Cooking Channel was running the old episodes not too long ago, though it doesn’t look like the show is currently on their schedule. I miss seeing it, too.

The concept of covering up the taste of your ingredients is antithesis to the principles of Japanese cooking. However, balancing the qualities of an ingredient’s flavour is fundamental. In practice, when preparing meat or fish, this means bringing out the umami and toning down kusami. The first word is now used in English to refer to the taste imparted by glutamates which give off a sense of “meatiness,” but the second word refers to any unpleasantly strong flavour.

I don’t know what episode you watched but I took the time to look at Lamb Battle.

The judges compliment the chefs several times for the dishes’ strong flavours. The one expression that comes up a few times is nioi ga nai. Literally that translates as “there is no smell,” but Japanese has two words for “smell.” Nioi has neutral or negative connotations and kaori is always positive. Since bad lamb is associate with a strong, and, to some, unpleasant smell to say that a dish has no nioi is a compliment. If they had said that the dish had no kaori, then that would be a major criticism. As a matter of fact, in the video you can hear the judges use the word kaori positively to refer to the bold flavours; as in “you really brought out the lamb’s kaori in this dish.”

One comment that got translated as “doesn’t taste strong” is kuse ga nai. Kuse literally means a bad habit, or a distinctive negative trait. When you say of food that it has kuse, it means that its character is strong enough to be off-putting. Again, she’s referring to the strong taste and odour of bad lamb.

One foreigner’s perspective: lamb is definitely a “foreign” food, which for some Japanese may be an acquired taste. As such, blending it with more familiar tastes, or toning it down so it is not too prominent, would make it more palatable to them. I suspect this is true for some of the other surprise main ingredients. Jovan’s idea of balance is also important.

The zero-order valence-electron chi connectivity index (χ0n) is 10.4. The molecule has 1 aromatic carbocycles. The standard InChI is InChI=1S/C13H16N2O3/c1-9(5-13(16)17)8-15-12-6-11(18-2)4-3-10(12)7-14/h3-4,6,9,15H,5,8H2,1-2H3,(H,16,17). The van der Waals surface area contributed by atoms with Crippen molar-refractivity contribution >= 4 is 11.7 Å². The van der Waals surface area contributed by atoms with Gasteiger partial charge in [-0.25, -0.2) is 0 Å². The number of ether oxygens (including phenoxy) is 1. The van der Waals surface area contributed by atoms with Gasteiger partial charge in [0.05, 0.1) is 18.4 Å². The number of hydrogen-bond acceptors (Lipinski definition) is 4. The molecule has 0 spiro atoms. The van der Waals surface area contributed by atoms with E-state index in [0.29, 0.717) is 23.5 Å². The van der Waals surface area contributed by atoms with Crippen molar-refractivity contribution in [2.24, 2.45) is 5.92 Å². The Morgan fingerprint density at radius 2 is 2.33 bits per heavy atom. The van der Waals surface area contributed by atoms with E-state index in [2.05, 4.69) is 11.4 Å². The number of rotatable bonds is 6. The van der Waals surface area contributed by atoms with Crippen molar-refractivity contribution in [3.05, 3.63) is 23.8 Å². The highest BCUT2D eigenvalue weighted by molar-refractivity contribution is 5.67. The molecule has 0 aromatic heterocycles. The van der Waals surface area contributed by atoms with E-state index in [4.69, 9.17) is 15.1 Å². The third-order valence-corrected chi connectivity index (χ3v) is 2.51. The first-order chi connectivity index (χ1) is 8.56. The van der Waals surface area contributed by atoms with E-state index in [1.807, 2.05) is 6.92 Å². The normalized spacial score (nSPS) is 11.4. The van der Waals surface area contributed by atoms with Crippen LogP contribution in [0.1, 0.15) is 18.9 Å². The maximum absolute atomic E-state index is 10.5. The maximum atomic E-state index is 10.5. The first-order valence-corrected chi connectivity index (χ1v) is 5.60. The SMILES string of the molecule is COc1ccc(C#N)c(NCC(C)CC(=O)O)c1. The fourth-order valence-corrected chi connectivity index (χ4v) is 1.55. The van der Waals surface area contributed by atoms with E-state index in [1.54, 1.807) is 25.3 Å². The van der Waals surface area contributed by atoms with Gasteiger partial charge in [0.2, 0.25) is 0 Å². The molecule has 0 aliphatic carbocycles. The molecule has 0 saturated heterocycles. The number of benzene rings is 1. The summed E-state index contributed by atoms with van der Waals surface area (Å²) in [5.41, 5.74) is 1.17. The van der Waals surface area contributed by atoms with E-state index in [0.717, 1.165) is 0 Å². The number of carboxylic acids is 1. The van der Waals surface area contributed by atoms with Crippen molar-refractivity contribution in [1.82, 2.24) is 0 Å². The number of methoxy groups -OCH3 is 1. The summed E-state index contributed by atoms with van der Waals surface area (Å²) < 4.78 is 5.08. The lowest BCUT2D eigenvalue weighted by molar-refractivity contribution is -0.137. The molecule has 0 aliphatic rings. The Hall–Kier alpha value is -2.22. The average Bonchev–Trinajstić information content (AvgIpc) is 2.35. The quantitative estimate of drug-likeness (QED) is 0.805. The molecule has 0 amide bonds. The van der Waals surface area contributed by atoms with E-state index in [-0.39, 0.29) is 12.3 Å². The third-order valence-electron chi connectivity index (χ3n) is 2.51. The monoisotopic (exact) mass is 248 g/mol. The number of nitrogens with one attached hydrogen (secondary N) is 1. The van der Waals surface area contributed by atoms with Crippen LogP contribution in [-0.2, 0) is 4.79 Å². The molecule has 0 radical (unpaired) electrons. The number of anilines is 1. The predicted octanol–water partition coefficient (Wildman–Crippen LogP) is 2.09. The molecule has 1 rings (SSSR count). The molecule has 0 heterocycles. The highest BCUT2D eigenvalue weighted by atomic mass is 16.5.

As for natto, one person said it smells like death, another person said it smells like feet. They are both right, it smells like dead feet.

Japanese love to trick foreigners into eating food that is perceived as challenging. If you already eat some of the more off-putting sushi, then they will move on to more exotic dishes, such as tororo (no taste, but the texture of nasal mucus) and natto. I have never eaten natto, but if I had to, I would wish to be stricken with my father’s inability to taste or smell food at all. Oh, yes, and if you are any good at it at all, they will inevitably compliment you on your ability to use chopsticks. I always wanted to turn this about by complimenting them on their ability to use a knife and fork.

not sure if it’s the same thing but, not being a cook so i can’t tell, fish that is either not fresh or not prepared properly has a strong fishy smell. the same goes for lamb, pork, prawns or beef. but mostly lamb and beef. is this what the OP is talking about?

I don’t know about the OP, but that is exactly what I was talking about in my post.

And, about natto, while I’m not a big fan, it’s not nearly as repulsive as it’s made out to be. It’s fermented and it smells like it is, but the scent is nowhere near as strong as many, many European cheeses. The taste is more nutty than anything – as a matter of fact it’s somewhat bland. Really, personally I find the sticky mouthfeel to be more off-putting than the scent.

Natto isn’t that bad. I mean, it’s not good, and I would have to double dared in a pretty devious way to eat it again. I’ve had it enough times either straight or in a sushi roll to satisfy American “honor” so maybe something like a dozen times.

Now, the weird thing is, I had a friend from Tennessee that was in Japan the same time as I was. He LOVED natto. His Japanese was pretty good too, and if he had wanted to, he could have almost made a living on natto bar bets. He’d go out for lunch and get a big bowl of natto on rice by choice and just chow down. And an American woman I know that married a Japanese guy liked natto okay (not a favorite but did like it) and would eat it occaisionally by choice.

tororo is aptly describe as being like nasal mucus. Again, not the end of the world but I will go out of my way to avoid it.

Squee!!! They have whole episodes on youtube!

Japanese Iron Chef is far superior to American Iron Chef. I used to watch the hell out of it when it was running on the Food Network.

I love Japanese Iron Chef! Too bad that the Cooking Channel messed up the music on their reruns of the show (I guess there was a licensing issue?)